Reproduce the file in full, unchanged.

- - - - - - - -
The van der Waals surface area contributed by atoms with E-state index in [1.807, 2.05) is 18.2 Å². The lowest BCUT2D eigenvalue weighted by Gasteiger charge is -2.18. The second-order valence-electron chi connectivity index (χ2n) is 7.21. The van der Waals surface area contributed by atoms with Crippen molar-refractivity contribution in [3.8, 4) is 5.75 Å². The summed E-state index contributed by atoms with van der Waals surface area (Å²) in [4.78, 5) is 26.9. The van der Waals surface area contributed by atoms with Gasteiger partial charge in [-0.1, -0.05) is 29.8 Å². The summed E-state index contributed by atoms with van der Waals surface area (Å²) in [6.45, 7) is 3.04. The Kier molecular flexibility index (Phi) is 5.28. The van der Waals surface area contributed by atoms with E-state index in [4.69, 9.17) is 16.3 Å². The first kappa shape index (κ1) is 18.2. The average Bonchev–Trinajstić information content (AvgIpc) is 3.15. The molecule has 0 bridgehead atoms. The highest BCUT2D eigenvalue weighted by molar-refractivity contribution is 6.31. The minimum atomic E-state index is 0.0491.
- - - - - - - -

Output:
The van der Waals surface area contributed by atoms with E-state index in [1.807, 2.05) is 18.2 Å². The lowest BCUT2D eigenvalue weighted by Gasteiger charge is -2.18. The second-order valence-electron chi connectivity index (χ2n) is 7.21. The van der Waals surface area contributed by atoms with Crippen molar-refractivity contribution in [3.8, 4) is 5.75 Å². The summed E-state index contributed by atoms with van der Waals surface area (Å²) in [4.78, 5) is 26.9. The van der Waals surface area contributed by atoms with Gasteiger partial charge in [-0.1, -0.05) is 29.8 Å². The summed E-state index contributed by atoms with van der Waals surface area (Å²) in [6.45, 7) is 3.04. The Kier molecular flexibility index (Phi) is 5.28. The van der Waals surface area contributed by atoms with E-state index in [4.69, 9.17) is 16.3 Å². The first kappa shape index (κ1) is 18.2. The average Bonchev–Trinajstić information content (AvgIpc) is 3.15. The molecule has 0 bridgehead atoms. The highest BCUT2D eigenvalue weighted by molar-refractivity contribution is 6.31. The minimum atomic E-state index is 0.0491.